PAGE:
Loosened from the mud, I find myself floating in a world of possibility.

So can you.

Busyness and Randomness...

....Or, better named: A post about nothing.

The beginning of each month gets incredibly busy for me. I have Board meetings, committee meetings, a community meeting, yoga, and deadlines. And, in case I forget (like I actually could) I have a baby to watch and grow. Couple all this busyness with my sudden burst of creativity and energy that comes right after a new moon, and suddenly I'm just feeling nuts about doing absolutely everything that I want to do, then feeling like a failure because I only got some of it done. I only get done the necessary meetings, once-a-week yoga and the baby watching and growing.

I'm working on being kinder to my busy self. I'm working on letting go of some things and reassuring myself that those creative projects I did not get done will just be richer and more satisfying after they stew for a while in my brain, unexpressed and unfinished.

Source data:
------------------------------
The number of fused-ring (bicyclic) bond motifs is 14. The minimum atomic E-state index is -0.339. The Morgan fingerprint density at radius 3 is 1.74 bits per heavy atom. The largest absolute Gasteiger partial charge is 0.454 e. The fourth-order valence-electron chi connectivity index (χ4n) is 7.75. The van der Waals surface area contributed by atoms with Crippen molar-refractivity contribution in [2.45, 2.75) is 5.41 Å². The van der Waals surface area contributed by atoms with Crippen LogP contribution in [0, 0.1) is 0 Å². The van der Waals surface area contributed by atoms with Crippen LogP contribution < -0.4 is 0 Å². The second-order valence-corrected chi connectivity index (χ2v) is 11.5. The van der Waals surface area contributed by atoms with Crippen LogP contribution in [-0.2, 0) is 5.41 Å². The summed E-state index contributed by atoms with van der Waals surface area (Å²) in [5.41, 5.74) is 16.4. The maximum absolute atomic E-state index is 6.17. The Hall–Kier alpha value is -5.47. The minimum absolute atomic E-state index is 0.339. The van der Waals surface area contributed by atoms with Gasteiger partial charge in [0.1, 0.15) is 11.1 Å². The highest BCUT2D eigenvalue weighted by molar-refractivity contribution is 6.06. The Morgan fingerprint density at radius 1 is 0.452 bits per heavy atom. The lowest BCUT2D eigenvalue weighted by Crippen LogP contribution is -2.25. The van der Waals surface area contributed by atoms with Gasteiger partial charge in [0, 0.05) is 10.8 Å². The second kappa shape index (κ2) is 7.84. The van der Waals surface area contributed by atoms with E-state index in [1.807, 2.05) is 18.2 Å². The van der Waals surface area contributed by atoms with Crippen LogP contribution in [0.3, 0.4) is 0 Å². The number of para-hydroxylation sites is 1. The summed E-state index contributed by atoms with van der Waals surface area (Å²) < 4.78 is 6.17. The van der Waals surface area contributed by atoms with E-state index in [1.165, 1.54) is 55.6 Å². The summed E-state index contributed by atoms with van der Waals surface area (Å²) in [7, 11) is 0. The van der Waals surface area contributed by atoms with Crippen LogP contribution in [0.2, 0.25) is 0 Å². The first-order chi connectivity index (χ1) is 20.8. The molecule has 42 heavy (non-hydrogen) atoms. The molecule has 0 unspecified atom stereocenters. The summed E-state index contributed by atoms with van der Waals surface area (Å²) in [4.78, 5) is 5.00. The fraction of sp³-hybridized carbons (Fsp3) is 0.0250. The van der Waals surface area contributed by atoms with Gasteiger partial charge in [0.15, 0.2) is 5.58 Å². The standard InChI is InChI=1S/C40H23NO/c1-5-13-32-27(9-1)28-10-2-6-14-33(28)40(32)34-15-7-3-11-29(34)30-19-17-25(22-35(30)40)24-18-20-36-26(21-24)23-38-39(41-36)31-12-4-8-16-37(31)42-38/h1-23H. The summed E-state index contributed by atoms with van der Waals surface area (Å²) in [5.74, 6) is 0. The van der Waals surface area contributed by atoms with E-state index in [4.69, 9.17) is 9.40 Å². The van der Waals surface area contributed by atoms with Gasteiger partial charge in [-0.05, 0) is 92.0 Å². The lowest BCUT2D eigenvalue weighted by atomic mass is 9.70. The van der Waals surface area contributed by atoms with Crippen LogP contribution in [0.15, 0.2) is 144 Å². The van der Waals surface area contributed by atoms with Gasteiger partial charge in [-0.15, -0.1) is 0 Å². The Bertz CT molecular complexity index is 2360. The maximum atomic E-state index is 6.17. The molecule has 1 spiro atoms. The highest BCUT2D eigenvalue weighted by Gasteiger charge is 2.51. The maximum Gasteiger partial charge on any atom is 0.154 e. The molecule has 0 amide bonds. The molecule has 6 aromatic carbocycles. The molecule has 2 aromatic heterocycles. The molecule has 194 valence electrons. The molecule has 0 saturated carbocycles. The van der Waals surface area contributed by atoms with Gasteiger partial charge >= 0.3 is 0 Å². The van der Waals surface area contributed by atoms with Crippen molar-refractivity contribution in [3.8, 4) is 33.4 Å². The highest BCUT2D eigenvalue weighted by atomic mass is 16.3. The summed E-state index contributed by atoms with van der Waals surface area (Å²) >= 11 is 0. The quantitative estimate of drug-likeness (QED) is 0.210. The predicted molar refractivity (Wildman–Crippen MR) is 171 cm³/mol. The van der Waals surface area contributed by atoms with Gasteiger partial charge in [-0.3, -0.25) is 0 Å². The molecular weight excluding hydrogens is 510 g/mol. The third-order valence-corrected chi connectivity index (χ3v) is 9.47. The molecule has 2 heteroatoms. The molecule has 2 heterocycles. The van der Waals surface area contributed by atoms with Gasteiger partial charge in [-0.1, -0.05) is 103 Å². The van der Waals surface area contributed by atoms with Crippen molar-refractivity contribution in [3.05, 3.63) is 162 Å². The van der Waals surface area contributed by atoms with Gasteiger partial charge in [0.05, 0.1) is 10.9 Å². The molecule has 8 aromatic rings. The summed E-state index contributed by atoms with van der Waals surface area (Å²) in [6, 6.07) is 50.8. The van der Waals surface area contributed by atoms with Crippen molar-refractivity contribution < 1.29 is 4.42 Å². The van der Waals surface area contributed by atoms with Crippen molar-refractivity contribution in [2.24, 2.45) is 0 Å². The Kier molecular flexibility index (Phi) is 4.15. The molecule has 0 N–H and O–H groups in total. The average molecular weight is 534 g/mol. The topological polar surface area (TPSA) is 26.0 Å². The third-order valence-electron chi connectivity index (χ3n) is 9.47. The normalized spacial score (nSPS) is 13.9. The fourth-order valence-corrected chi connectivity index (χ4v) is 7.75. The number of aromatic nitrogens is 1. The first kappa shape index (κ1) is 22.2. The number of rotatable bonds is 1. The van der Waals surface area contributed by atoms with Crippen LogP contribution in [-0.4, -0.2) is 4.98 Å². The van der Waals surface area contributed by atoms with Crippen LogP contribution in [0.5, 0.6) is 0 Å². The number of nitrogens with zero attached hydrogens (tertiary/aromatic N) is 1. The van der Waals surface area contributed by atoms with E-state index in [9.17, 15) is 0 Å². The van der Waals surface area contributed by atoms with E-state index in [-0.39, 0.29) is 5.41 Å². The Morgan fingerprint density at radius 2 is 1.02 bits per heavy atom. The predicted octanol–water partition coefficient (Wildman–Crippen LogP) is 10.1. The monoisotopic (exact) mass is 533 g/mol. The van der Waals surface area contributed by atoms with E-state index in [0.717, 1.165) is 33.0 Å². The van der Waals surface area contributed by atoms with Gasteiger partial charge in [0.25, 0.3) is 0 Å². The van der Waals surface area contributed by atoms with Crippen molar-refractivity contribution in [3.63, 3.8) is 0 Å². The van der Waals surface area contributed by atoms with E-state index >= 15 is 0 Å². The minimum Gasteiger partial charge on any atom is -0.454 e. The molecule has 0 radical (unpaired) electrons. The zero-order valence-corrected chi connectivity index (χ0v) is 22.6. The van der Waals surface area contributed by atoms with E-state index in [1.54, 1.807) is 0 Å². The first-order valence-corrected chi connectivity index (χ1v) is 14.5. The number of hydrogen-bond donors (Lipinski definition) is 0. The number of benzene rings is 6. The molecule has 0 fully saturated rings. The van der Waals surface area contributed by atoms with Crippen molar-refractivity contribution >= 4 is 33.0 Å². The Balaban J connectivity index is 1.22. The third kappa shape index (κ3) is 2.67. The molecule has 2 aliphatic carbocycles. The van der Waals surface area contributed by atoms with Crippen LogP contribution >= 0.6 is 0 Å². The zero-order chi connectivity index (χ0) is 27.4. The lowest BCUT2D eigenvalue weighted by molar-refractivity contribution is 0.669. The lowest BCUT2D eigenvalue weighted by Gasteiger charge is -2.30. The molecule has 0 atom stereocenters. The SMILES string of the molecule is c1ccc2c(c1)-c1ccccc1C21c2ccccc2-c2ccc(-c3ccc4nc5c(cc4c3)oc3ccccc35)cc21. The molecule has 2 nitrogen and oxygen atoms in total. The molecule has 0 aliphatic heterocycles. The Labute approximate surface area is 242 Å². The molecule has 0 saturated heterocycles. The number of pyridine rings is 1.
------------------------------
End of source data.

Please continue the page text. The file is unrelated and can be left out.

I just realized that my camera battery needed recharged. Actually I knew that since last Saturday, but I never even pulled it out of my purse to use and be reminded that I needed to charge the battery. How sad is that?

I'm a little like this sculpture at a nearby park that spins in the breezy wind. Spinning without control, pushed around and around by an uninterested burst of air.

OK, enough of the complaining and the possibly bad metaphor for my busy life.